Ossimori is above all else a beautiful word. It resonates like a wave with the O and I alternating. In english it translates as oxymora. An is a figure of speech that juxtaposes elements that appear to be contradictory. Like placing chalk next to marble. Studiopepe (the italian female designer duo) has constructed nine oxymora, small sculptural objects with a hybrid nature. Composed of chalk elements and different kind of marbles, they appear zen excercises in volumetric geometry. Something Ettore Sottsass would have approved of.
No other event, apart from Christmas, takes shop windows as seriously as the Salone. The installations I saw today through glass were innumerable and consistently inventive, humurous and engaging. It seems Design is as much about scenography as it is about objects.
You do only stop however, if the window is complex enough that it requires second looks to be fully appreciated. The two best set of windows that in my opinion you must not miss, are the ones for Rinascente in Corso Vittorio Emanuele (curated by Libby Sellers and Serpentine Gallery of London) and Tory Burch in via della Spiga (with work by Laura Bethan Wood). In both cases artists have been invited to create ad hoc installations; deciptively easy and fun because aesthetically refined, these installations hide numerous stories and interpretations. I leave it up to you to search and find!
Paolo Ulian is a somewhat unusual designer. Inequivocably italian in his intellectual approach to design, he also possess enough sense of humour to not take his peojects to solemnly. He seems both concerned with practicalities only to than purposfully disregard of them.
One of his latest works interestingly, is more of a performance than an object able to stand freely on a table. Interested in Marble – Ulian comes from Carrara – he has designed together with Moreno Ratti, a vase whose shape is revealed only by hammering the edges. They obtained this by cutting slits into a rectangular block of white Carrera marble so that the thin sections could be broken off. The vase has been showed in different occasions paired up with a video of the production method. The idea is that anyone can hammer at the marble block to reveal the vase. We might not all be designers but we surely can all be makers.
When spring timidily approaches, I get all excited about gardening, and in spite lacking a green thumb, I enthusiastically start buy plants for the house. The choice of pots however, is not quite as exciting as the choice of flowers. Fortunately the design duo Dossofiorito are on a mission to fill the gap. Last year they presented a series of hand thrown terracotta pots with bizzare and curious appendices. Like for example a magnifying glass to better inspect the structure of a petal, or to check no parassites are moving in!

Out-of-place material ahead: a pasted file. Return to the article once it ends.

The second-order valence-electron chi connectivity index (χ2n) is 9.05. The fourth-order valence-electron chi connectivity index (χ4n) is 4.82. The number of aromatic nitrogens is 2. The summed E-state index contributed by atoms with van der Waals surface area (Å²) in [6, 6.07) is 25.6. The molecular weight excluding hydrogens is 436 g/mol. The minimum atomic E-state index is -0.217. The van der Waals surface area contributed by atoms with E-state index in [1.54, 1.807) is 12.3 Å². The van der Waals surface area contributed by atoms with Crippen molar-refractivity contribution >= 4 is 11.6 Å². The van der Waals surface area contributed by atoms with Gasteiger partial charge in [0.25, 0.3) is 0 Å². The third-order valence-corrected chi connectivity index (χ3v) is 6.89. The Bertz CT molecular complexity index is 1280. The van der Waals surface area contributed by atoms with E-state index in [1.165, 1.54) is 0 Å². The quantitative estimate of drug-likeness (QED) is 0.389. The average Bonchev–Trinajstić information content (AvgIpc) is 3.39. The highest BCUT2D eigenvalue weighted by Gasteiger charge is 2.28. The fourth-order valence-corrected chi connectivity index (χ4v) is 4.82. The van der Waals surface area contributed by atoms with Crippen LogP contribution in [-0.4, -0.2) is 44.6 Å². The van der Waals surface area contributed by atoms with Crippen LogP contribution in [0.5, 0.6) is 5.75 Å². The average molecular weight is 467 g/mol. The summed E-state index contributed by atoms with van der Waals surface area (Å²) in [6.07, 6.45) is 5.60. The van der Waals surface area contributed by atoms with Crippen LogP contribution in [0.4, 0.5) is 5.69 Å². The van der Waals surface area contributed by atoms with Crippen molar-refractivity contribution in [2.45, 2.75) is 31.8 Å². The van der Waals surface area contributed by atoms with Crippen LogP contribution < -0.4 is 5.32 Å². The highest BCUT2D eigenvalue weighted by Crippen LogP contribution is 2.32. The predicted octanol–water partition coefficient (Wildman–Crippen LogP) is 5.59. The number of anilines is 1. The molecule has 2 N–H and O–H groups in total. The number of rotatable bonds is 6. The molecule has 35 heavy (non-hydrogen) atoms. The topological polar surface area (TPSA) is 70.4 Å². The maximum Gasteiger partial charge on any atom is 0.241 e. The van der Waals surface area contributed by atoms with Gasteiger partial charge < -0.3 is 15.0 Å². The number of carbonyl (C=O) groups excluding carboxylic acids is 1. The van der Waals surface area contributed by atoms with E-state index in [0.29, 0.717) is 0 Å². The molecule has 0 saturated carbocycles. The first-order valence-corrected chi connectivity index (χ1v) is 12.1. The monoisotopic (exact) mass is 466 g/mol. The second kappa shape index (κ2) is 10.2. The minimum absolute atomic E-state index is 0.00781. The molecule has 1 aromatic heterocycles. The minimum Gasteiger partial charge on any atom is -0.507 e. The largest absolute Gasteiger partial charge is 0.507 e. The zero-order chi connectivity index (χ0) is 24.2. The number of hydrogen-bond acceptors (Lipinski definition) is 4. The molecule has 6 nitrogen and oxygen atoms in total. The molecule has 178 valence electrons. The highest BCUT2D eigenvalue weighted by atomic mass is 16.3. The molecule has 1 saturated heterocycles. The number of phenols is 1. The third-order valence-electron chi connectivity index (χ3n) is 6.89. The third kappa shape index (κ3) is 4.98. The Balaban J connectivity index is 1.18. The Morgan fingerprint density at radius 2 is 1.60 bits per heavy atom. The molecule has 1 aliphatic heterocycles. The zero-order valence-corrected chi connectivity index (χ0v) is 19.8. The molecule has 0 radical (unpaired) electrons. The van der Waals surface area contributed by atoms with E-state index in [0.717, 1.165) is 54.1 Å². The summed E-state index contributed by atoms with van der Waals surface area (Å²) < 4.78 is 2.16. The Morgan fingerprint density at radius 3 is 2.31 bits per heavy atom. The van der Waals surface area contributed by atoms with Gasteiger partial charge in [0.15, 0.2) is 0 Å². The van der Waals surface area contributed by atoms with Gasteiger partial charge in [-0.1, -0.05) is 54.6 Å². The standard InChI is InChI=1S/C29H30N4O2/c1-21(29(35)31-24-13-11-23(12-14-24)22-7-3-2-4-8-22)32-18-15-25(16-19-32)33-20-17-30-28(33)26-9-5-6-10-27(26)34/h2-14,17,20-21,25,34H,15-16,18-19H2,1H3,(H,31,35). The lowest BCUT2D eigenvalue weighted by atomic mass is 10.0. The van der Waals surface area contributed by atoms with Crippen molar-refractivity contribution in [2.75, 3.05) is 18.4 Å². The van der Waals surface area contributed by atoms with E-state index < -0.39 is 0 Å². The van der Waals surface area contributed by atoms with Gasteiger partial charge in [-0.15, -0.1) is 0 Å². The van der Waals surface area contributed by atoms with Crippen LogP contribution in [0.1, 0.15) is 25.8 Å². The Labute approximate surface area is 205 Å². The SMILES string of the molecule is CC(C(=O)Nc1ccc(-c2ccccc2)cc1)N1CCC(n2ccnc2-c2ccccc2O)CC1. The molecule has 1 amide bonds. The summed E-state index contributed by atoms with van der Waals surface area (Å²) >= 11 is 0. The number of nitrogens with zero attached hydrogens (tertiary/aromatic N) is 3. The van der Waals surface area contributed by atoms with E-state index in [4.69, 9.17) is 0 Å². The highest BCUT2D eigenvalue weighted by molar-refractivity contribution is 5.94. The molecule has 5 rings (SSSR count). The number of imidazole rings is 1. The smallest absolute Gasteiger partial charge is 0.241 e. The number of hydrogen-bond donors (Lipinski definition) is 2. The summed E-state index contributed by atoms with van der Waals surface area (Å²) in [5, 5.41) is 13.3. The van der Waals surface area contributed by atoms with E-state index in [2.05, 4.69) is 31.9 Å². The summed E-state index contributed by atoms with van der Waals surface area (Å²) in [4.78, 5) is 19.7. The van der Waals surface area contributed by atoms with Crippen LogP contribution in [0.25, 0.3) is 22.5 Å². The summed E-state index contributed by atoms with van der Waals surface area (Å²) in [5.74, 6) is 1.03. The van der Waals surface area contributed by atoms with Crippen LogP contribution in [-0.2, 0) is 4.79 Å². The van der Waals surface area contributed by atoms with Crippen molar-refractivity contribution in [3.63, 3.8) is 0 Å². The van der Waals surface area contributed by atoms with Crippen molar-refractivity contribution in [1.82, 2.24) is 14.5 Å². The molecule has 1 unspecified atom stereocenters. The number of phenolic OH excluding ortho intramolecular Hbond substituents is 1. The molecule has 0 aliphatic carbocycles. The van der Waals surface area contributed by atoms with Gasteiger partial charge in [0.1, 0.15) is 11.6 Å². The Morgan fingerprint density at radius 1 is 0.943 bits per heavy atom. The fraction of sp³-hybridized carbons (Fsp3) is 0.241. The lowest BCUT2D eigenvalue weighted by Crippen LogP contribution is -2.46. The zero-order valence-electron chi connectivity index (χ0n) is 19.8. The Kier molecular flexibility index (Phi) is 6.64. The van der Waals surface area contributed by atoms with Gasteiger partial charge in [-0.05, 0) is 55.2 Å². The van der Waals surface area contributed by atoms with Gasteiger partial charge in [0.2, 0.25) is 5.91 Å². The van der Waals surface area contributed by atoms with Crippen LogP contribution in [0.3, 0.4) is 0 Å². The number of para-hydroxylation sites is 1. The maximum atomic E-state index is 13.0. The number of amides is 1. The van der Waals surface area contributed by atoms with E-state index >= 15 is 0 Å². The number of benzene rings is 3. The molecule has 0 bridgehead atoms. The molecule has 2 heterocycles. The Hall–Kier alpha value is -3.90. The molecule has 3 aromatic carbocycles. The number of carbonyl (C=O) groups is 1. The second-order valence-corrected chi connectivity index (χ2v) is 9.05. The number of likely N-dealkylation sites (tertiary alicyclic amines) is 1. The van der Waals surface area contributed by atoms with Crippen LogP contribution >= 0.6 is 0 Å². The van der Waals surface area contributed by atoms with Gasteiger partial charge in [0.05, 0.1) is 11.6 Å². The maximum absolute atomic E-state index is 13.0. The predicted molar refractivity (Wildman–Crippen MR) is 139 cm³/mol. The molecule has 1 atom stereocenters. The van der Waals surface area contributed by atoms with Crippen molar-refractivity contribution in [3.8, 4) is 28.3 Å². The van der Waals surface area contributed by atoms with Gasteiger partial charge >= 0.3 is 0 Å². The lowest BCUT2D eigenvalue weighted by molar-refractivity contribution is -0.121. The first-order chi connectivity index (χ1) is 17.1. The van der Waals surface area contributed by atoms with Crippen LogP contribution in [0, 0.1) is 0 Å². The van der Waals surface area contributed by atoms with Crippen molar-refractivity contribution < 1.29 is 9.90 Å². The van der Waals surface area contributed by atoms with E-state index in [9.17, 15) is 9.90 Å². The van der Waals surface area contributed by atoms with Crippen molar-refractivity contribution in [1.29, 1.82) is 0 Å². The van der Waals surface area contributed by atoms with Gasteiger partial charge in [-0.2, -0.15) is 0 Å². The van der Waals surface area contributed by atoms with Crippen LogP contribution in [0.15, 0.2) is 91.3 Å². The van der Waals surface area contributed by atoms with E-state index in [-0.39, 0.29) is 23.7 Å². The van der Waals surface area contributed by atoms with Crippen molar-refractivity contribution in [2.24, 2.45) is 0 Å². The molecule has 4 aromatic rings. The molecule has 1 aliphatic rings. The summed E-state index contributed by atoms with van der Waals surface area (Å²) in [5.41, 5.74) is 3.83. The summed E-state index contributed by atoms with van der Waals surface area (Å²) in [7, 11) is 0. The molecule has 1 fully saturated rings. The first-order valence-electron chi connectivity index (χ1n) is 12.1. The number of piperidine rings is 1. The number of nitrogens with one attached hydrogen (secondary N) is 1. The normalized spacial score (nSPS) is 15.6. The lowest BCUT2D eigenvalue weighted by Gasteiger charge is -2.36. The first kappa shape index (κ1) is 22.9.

Livia Rossi and Gianluca Giabardo are behind Dossofiorito. I met Livia a few years back in Graz; she is a little elf with a voice like the music of a piccolo. Gianluca stands next to her like the big friendly giant. Their idea behind the Phytophiler project is not to simply create nice pots, but to build a new sensibility to the plants around us. They call it a project of care and exchange, within beauty. I call it a poetic approach to design!
When I meet Rhian Malin at the Design Museum, she brings to mind Katy Perry (of all people!). With her very large lively eyes and blue hair I like her immediately. She is carrying a cardboard box under her arm, and when she finally opens it, out come five beautiful ceramic vessels in different sizes.
Rhian is a potter and one of the 23 designers featured in the exhibition I am organising in Graz for Design Monat. She has been projecting patterns on her work, and tracing them, as they become distorted by the curves of the object. The result is quite startling and somehow meditative. As she entrusts me her work for the exhibition she tells me of some new shapes she is experimenting with. She is not satisfied because this new project is not yet telling a full story. She will go to the V&A to find some inspiration. What a great idea, I might follow her!
I already knew that Oki Sato, the founder of design studio Nendo, is a chocolate geek. (Read about it here) So it was only fitting that he should design the ChocolaTextureLounge at Maison & Objet in Paris.
Like in a pristine white chocolate box, 2000 thin aluminium poles are set out to create a rippling chocolate wave. An exercise in subtlety. At the centre of the space, pieces of furniture designed by Nendo for companies like Capellini and Moroso, have been chosen for their soft-melting feeling and produced in custom made chocolaty colours.
The best bit of course, were the 9 chocokates themselves, also designed by Oki Sato, but those looked so good I ate them before managing to take a picture!